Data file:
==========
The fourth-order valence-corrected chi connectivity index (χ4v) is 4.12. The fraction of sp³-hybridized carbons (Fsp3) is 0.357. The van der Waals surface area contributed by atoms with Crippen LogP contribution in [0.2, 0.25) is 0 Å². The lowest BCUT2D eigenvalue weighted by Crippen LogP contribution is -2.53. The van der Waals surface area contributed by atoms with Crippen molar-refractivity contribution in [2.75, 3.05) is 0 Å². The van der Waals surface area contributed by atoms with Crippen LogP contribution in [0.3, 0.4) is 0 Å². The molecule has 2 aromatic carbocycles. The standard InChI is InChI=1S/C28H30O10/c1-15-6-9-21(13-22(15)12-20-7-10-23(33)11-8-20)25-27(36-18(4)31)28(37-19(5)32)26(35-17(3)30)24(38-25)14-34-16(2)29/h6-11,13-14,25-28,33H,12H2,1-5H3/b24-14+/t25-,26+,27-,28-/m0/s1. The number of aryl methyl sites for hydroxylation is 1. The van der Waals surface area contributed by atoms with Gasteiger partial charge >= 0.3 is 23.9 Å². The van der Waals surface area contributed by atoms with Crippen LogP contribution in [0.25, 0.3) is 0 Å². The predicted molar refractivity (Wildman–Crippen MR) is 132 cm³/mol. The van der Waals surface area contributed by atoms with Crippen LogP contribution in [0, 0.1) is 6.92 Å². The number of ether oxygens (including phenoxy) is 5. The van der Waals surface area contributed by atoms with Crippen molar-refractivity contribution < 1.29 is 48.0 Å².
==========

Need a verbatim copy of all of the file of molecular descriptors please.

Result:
The fourth-order valence-corrected chi connectivity index (χ4v) is 4.12. The fraction of sp³-hybridized carbons (Fsp3) is 0.357. The van der Waals surface area contributed by atoms with Crippen LogP contribution in [0.2, 0.25) is 0 Å². The lowest BCUT2D eigenvalue weighted by Crippen LogP contribution is -2.53. The van der Waals surface area contributed by atoms with Crippen molar-refractivity contribution in [2.75, 3.05) is 0 Å². The van der Waals surface area contributed by atoms with Crippen LogP contribution in [0.3, 0.4) is 0 Å². The molecule has 2 aromatic carbocycles. The standard InChI is InChI=1S/C28H30O10/c1-15-6-9-21(13-22(15)12-20-7-10-23(33)11-8-20)25-27(36-18(4)31)28(37-19(5)32)26(35-17(3)30)24(38-25)14-34-16(2)29/h6-11,13-14,25-28,33H,12H2,1-5H3/b24-14+/t25-,26+,27-,28-/m0/s1. The number of aryl methyl sites for hydroxylation is 1. The van der Waals surface area contributed by atoms with Gasteiger partial charge >= 0.3 is 23.9 Å². The van der Waals surface area contributed by atoms with Crippen LogP contribution in [0.25, 0.3) is 0 Å². The predicted molar refractivity (Wildman–Crippen MR) is 132 cm³/mol. The van der Waals surface area contributed by atoms with Crippen LogP contribution in [0, 0.1) is 6.92 Å². The number of ether oxygens (including phenoxy) is 5. The van der Waals surface area contributed by atoms with Crippen molar-refractivity contribution < 1.29 is 48.0 Å².